There are a number of things to note about this finale. The pseudo-Reset Button path this show took is a bit of a weird one, but I think it highlights the true nature of Noel’s wish fulfillment: restoring the world to how it should be. This is similar to what Jesus’s death on the cross accomplished in one important way. When Adam and Eve first sinned, their sin also separated them from God’s holy presence, which allowed human sin to run rampant in the world. God’s presence would still find a place, but only in an inner sanctuary in a temple, separated from the corrupt world by a veil. However, Jesus’s death tore that veil apart, symbolically representing how God’s presence could now go out into the world to heal people’s sinfulness and begin to restore the world to how God originally wanted it to be.
However, there was one important part of God’s plan to restore the world that was still missing: Jesus himself. While the disciples did not forget about Jesus, they might have wanted to, mainly out of fear of their own lives, like when Peter denied Jesus three times after he was arrested. Some of them held closer to Jesus’s memory than others, namely Mary Magadelene and Mary, “the mother of James”, among some other women, who went to visit the tomb to pay respects. Instead, they were greeted with an empty tomb and an angel telling them that Jesus had risen. In their excitement they went to tell the disciples (Luke 24:10-12), but they believed it to be an “idle tale”, though Peter did go check out the empty tomb himself. And then there was Thomas, who did not even believe Jesus had risen when he himself appeared in front of them. Nevertheless, Jesus did rise from the dead, and He appeared to them and convinced them all not only how he has risen, but how he would now be with them for all eternity.
Going back to Celestial Method, it does seem like Nonoka and Shione are the “Mary”s of the story, holding on to their memory of Noel to bring the others to believe they could bring her back. After all, as much as they appreciated how Noel restored their world, that was no substitute for having Noel back with them and continue watching over them. But while the five of them had to wish again to bring Noel back, God had already planned from the start to bring Jesus back from the dead to be with the people he loved so much. It was a necessary part of restoring the world back to His original intentions, which centered on people having a close relationship with God like Adam and Eve once had in the garden.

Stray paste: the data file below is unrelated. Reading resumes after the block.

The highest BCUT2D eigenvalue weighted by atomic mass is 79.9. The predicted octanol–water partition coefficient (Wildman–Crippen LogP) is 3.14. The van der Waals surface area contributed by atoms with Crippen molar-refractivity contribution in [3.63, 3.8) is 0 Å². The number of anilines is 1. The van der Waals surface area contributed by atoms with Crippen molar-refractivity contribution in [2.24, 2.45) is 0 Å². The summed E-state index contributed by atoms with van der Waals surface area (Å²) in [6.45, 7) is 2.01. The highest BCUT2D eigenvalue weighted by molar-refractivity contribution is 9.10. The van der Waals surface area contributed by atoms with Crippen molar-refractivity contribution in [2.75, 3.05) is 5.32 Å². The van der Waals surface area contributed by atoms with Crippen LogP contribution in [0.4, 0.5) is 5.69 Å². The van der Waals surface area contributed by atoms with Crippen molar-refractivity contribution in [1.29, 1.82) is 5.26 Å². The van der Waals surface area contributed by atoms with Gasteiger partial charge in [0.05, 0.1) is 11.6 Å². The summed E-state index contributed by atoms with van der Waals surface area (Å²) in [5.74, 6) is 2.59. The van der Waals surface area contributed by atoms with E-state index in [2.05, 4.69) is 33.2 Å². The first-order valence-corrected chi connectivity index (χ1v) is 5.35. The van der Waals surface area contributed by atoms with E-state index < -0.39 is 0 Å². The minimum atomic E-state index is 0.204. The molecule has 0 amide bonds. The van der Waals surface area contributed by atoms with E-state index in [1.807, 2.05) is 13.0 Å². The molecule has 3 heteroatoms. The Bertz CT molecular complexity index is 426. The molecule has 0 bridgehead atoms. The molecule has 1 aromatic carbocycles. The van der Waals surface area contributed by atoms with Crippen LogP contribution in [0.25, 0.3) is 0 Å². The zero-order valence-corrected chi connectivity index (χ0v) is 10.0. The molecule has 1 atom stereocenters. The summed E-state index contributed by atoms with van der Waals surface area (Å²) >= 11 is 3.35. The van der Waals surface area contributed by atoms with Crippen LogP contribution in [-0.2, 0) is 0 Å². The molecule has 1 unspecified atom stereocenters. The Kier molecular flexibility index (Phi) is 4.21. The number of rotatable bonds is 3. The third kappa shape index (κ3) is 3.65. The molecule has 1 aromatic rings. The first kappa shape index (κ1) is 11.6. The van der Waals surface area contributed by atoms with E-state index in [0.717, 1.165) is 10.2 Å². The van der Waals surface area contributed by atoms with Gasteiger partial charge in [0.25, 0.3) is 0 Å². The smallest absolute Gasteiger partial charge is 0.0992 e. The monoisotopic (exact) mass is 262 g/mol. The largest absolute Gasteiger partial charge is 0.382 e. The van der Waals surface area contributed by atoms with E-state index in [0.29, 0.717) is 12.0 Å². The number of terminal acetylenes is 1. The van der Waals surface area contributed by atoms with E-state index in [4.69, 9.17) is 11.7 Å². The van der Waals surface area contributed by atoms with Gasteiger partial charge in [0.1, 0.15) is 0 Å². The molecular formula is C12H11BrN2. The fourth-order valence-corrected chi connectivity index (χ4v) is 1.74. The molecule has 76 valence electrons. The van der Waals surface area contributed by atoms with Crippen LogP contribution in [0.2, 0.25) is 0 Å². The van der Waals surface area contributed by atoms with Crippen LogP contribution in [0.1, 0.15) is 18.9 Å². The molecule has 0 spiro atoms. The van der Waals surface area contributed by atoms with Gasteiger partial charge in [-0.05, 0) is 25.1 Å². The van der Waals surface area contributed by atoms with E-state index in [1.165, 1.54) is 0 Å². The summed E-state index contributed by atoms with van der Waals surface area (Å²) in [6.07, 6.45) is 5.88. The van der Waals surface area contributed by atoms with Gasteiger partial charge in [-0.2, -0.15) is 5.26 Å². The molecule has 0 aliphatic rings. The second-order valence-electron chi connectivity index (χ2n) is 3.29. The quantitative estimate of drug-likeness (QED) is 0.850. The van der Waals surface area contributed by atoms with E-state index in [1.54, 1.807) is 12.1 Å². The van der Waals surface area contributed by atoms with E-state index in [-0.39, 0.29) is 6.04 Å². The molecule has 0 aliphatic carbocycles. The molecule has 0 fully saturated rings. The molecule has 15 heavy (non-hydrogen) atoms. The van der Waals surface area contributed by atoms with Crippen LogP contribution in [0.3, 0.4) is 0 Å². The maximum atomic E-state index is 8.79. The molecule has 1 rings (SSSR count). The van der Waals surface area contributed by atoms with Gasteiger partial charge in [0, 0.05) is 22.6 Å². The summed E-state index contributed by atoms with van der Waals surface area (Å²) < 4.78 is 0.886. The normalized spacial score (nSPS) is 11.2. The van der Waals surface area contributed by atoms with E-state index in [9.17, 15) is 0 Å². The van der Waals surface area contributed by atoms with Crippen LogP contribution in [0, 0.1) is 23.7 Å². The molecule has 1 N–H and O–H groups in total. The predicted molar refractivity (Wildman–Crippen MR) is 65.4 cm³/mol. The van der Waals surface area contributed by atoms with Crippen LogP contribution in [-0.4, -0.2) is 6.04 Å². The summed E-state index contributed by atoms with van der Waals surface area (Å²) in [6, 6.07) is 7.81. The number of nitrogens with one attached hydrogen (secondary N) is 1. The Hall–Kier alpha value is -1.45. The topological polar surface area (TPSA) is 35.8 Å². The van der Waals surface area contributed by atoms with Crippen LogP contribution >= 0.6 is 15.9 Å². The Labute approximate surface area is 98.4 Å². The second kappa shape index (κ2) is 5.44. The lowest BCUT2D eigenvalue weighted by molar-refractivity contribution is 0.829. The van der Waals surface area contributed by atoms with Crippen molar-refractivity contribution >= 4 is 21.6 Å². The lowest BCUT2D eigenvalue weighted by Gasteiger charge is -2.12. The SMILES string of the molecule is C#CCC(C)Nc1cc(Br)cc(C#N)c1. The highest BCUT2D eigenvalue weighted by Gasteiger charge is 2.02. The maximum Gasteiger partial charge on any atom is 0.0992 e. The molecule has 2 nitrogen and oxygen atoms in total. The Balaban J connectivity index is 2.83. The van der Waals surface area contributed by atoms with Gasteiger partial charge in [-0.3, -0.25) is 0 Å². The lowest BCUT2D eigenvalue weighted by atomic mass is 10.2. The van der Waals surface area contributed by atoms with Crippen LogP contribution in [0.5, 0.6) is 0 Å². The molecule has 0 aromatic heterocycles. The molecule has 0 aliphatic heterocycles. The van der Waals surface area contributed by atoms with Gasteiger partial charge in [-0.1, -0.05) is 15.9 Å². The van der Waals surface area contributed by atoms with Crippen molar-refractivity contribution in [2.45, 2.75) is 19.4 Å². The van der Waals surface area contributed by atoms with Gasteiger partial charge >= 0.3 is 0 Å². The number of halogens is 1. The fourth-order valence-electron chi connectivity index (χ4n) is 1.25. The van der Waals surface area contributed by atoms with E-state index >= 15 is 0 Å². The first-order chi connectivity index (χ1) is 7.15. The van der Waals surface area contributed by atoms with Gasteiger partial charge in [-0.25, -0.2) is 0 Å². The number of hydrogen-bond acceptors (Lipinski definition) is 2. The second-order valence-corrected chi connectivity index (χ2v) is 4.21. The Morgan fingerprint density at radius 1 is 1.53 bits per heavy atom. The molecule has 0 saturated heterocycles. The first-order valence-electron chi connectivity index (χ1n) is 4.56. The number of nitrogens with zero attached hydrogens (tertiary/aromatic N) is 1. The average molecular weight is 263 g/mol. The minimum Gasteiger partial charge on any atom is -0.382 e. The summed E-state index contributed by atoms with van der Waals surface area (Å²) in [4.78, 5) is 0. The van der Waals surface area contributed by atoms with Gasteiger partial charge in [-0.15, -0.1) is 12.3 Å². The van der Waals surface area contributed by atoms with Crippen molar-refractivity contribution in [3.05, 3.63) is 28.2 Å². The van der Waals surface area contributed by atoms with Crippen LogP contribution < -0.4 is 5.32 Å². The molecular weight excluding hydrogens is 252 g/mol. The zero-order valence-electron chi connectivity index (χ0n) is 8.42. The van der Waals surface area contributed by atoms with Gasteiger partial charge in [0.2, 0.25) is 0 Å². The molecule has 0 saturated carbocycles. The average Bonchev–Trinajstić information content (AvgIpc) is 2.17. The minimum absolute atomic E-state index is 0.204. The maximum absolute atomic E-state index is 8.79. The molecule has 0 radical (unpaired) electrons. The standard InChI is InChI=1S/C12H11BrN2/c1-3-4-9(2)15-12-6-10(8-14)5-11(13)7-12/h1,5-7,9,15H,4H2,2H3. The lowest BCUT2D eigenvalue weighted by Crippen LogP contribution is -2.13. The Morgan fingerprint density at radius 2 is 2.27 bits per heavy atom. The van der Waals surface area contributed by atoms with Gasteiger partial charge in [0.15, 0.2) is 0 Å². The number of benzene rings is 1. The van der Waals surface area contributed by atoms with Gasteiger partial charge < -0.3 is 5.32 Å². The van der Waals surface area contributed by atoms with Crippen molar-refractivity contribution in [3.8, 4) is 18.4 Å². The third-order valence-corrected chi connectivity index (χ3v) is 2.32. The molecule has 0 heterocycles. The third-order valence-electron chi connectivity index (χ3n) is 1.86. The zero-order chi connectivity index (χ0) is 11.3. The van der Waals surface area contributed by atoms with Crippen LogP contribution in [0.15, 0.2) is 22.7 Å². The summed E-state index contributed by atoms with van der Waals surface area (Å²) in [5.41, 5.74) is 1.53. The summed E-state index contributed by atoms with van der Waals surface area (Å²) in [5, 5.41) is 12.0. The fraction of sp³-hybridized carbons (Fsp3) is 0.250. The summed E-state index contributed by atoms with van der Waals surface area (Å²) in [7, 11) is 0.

I wonder just how much the creators of Celestial Method wanted to parallel the Gospel story. Certainly, with a name like Noel (a.k.a. Christmas), such a connection would not be out of place, and Noel does in many ways end up like a Christ figure: she appears one day, changes the lives of several people, then “dies” and is brought back. The parallel is not perfect by any means, but the number of connections there are are almost too many for it to be merely incidental. That is why, as Easter comes and goes this year, I wanted to revisit this show one last time, as Noel’s own “resurrection” provides some good insight into Jesus’s resurrection. The main things I would like readers to take away from this show is to remember that Jesus’s death accomplished more than just covering all of our sins (though that is certainly important); it also allows us to have a relationship with Him and restore the broken parts of our lives and the lives of others. And all this was God’s own celestial method to reverse what happened when man first sinned and bring the world back to how He originally intended it to be.